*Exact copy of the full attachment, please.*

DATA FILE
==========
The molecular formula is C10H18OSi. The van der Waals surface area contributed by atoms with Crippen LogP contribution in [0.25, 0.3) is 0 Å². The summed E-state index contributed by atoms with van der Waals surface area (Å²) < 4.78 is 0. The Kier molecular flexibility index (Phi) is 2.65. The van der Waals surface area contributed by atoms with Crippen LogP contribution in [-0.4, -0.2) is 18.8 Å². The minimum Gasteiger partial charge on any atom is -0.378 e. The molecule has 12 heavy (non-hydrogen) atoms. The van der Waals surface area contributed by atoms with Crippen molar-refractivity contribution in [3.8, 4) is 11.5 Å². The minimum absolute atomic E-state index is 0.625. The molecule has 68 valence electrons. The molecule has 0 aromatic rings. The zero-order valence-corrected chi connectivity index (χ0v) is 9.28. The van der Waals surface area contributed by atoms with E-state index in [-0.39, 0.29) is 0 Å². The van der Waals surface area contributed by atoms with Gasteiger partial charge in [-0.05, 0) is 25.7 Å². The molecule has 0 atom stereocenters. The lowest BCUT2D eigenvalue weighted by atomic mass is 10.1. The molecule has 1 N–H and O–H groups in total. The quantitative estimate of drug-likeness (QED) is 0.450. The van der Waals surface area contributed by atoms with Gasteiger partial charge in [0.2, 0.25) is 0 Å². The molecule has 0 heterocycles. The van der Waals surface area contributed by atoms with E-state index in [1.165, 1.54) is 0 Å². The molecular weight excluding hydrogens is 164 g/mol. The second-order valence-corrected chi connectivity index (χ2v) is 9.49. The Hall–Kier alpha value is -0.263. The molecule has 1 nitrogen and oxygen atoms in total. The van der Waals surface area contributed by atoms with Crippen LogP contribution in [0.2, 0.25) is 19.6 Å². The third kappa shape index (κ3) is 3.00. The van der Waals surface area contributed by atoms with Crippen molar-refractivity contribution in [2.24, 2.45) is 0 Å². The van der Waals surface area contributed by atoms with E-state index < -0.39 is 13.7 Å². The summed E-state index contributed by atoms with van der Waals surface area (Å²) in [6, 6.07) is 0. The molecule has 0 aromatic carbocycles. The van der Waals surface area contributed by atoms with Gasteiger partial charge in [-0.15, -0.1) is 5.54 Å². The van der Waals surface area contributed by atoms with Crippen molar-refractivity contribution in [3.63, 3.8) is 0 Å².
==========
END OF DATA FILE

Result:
The molecular formula is C10H18OSi. The van der Waals surface area contributed by atoms with Crippen LogP contribution in [0.25, 0.3) is 0 Å². The summed E-state index contributed by atoms with van der Waals surface area (Å²) < 4.78 is 0. The Kier molecular flexibility index (Phi) is 2.65. The van der Waals surface area contributed by atoms with Crippen LogP contribution in [-0.4, -0.2) is 18.8 Å². The minimum Gasteiger partial charge on any atom is -0.378 e. The molecule has 12 heavy (non-hydrogen) atoms. The van der Waals surface area contributed by atoms with Crippen molar-refractivity contribution in [3.8, 4) is 11.5 Å². The minimum absolute atomic E-state index is 0.625. The molecule has 68 valence electrons. The molecule has 0 aromatic rings. The zero-order valence-corrected chi connectivity index (χ0v) is 9.28. The van der Waals surface area contributed by atoms with E-state index in [-0.39, 0.29) is 0 Å². The van der Waals surface area contributed by atoms with Gasteiger partial charge in [-0.05, 0) is 25.7 Å². The molecule has 0 atom stereocenters. The lowest BCUT2D eigenvalue weighted by atomic mass is 10.1. The molecule has 1 N–H and O–H groups in total. The quantitative estimate of drug-likeness (QED) is 0.450. The van der Waals surface area contributed by atoms with Gasteiger partial charge in [0.2, 0.25) is 0 Å². The molecule has 0 heterocycles. The van der Waals surface area contributed by atoms with E-state index in [1.165, 1.54) is 0 Å². The molecular weight excluding hydrogens is 164 g/mol. The second-order valence-corrected chi connectivity index (χ2v) is 9.49. The Hall–Kier alpha value is -0.263. The molecule has 1 nitrogen and oxygen atoms in total. The van der Waals surface area contributed by atoms with Crippen LogP contribution in [0.2, 0.25) is 19.6 Å². The third kappa shape index (κ3) is 3.00. The van der Waals surface area contributed by atoms with Crippen molar-refractivity contribution in [2.24, 2.45) is 0 Å². The van der Waals surface area contributed by atoms with E-state index < -0.39 is 13.7 Å². The summed E-state index contributed by atoms with van der Waals surface area (Å²) in [6, 6.07) is 0. The molecule has 0 aromatic carbocycles. The van der Waals surface area contributed by atoms with Gasteiger partial charge in [-0.15, -0.1) is 5.54 Å². The van der Waals surface area contributed by atoms with Crippen molar-refractivity contribution in [3.63, 3.8) is 0 Å².